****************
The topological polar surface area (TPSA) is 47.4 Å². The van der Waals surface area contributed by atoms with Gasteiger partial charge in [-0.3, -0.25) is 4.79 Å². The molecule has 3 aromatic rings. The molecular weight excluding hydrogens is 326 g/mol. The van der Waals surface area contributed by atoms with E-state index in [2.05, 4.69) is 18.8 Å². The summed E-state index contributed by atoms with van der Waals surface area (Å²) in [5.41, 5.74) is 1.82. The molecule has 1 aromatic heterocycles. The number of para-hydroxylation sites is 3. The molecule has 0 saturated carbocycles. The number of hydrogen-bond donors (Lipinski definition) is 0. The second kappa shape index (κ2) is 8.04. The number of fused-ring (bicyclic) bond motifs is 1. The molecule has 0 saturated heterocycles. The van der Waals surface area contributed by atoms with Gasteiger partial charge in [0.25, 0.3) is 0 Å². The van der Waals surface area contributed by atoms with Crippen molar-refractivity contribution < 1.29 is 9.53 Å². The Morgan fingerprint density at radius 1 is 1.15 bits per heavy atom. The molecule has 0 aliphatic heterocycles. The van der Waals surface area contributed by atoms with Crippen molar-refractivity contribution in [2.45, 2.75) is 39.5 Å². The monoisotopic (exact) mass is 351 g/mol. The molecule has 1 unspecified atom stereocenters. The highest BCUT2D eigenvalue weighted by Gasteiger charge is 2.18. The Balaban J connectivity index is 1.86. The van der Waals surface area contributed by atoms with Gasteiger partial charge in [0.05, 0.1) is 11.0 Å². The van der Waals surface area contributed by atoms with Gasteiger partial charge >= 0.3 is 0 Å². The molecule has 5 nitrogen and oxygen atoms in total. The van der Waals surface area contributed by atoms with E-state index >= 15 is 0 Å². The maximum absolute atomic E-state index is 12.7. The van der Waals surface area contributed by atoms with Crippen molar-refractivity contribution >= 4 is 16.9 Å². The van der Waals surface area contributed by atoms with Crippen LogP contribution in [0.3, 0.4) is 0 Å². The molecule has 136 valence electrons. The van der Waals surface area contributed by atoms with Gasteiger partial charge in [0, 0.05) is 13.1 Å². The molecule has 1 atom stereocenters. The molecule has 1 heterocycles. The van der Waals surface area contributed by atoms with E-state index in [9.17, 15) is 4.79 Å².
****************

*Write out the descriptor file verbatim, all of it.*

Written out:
The topological polar surface area (TPSA) is 47.4 Å². The van der Waals surface area contributed by atoms with Gasteiger partial charge in [-0.3, -0.25) is 4.79 Å². The molecule has 3 aromatic rings. The molecular weight excluding hydrogens is 326 g/mol. The van der Waals surface area contributed by atoms with E-state index in [2.05, 4.69) is 18.8 Å². The summed E-state index contributed by atoms with van der Waals surface area (Å²) in [5.41, 5.74) is 1.82. The molecule has 1 aromatic heterocycles. The number of para-hydroxylation sites is 3. The molecule has 0 saturated carbocycles. The number of hydrogen-bond donors (Lipinski definition) is 0. The second kappa shape index (κ2) is 8.04. The number of fused-ring (bicyclic) bond motifs is 1. The molecule has 0 saturated heterocycles. The van der Waals surface area contributed by atoms with Gasteiger partial charge in [0.25, 0.3) is 0 Å². The van der Waals surface area contributed by atoms with Crippen molar-refractivity contribution < 1.29 is 9.53 Å². The Morgan fingerprint density at radius 1 is 1.15 bits per heavy atom. The molecule has 0 aliphatic heterocycles. The van der Waals surface area contributed by atoms with Crippen molar-refractivity contribution in [2.45, 2.75) is 39.5 Å². The monoisotopic (exact) mass is 351 g/mol. The molecule has 1 unspecified atom stereocenters. The highest BCUT2D eigenvalue weighted by Gasteiger charge is 2.18. The Balaban J connectivity index is 1.86. The van der Waals surface area contributed by atoms with Gasteiger partial charge in [0.05, 0.1) is 11.0 Å². The van der Waals surface area contributed by atoms with Gasteiger partial charge >= 0.3 is 0 Å². The molecule has 5 nitrogen and oxygen atoms in total. The van der Waals surface area contributed by atoms with E-state index >= 15 is 0 Å². The maximum absolute atomic E-state index is 12.7. The van der Waals surface area contributed by atoms with Crippen molar-refractivity contribution >= 4 is 16.9 Å². The van der Waals surface area contributed by atoms with Crippen LogP contribution in [0.3, 0.4) is 0 Å². The molecule has 136 valence electrons. The van der Waals surface area contributed by atoms with Gasteiger partial charge in [0, 0.05) is 13.1 Å². The molecule has 1 atom stereocenters. The molecule has 1 heterocycles. The van der Waals surface area contributed by atoms with E-state index in [9.17, 15) is 4.79 Å².